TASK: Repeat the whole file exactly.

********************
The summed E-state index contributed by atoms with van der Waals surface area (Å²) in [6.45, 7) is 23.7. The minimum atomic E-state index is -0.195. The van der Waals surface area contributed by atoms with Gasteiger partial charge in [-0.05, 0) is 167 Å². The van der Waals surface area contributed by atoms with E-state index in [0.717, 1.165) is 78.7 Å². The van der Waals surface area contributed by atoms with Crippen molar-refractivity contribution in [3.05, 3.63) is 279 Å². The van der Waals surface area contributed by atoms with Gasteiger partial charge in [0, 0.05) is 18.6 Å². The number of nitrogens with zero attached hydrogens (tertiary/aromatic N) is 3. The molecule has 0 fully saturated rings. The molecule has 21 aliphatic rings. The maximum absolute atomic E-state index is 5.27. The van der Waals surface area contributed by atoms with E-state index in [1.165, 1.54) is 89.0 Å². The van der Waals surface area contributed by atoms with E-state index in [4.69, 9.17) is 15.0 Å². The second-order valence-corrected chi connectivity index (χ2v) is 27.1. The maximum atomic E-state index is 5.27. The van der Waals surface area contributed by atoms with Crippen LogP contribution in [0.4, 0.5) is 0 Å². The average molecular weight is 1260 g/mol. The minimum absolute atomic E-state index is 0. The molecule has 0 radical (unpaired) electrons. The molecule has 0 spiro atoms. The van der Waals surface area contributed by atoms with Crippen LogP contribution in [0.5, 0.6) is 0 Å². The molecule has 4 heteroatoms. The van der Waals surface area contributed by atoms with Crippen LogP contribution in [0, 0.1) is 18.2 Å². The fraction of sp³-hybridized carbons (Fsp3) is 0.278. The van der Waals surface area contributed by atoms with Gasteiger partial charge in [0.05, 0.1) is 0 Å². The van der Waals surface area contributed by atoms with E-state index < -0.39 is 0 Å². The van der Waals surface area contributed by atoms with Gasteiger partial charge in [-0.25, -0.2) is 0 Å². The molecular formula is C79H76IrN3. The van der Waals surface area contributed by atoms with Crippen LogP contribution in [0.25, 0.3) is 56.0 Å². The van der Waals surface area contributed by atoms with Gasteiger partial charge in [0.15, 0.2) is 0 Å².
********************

The summed E-state index contributed by atoms with van der Waals surface area (Å²) in [6.45, 7) is 23.7. The minimum atomic E-state index is -0.195. The van der Waals surface area contributed by atoms with Gasteiger partial charge in [-0.05, 0) is 167 Å². The van der Waals surface area contributed by atoms with E-state index in [0.717, 1.165) is 78.7 Å². The van der Waals surface area contributed by atoms with Crippen molar-refractivity contribution in [3.05, 3.63) is 279 Å². The van der Waals surface area contributed by atoms with Gasteiger partial charge in [0, 0.05) is 18.6 Å². The number of nitrogens with zero attached hydrogens (tertiary/aromatic N) is 3. The molecule has 0 fully saturated rings. The molecule has 21 aliphatic rings. The maximum absolute atomic E-state index is 5.27. The van der Waals surface area contributed by atoms with E-state index in [1.165, 1.54) is 89.0 Å². The van der Waals surface area contributed by atoms with E-state index in [4.69, 9.17) is 15.0 Å². The second-order valence-corrected chi connectivity index (χ2v) is 27.1. The maximum atomic E-state index is 5.27. The van der Waals surface area contributed by atoms with Crippen LogP contribution in [0.4, 0.5) is 0 Å². The average molecular weight is 1260 g/mol. The minimum absolute atomic E-state index is 0. The molecule has 0 radical (unpaired) electrons. The molecule has 0 spiro atoms. The van der Waals surface area contributed by atoms with Crippen LogP contribution in [0.5, 0.6) is 0 Å². The molecule has 4 heteroatoms. The van der Waals surface area contributed by atoms with Crippen LogP contribution in [0, 0.1) is 18.2 Å². The fraction of sp³-hybridized carbons (Fsp3) is 0.278. The van der Waals surface area contributed by atoms with Gasteiger partial charge in [0.05, 0.1) is 0 Å². The van der Waals surface area contributed by atoms with E-state index < -0.39 is 0 Å². The van der Waals surface area contributed by atoms with Gasteiger partial charge in [-0.25, -0.2) is 0 Å². The molecular formula is C79H76IrN3. The van der Waals surface area contributed by atoms with Crippen LogP contribution in [0.25, 0.3) is 56.0 Å². The van der Waals surface area contributed by atoms with Gasteiger partial charge in [0.15, 0.2) is 0 Å².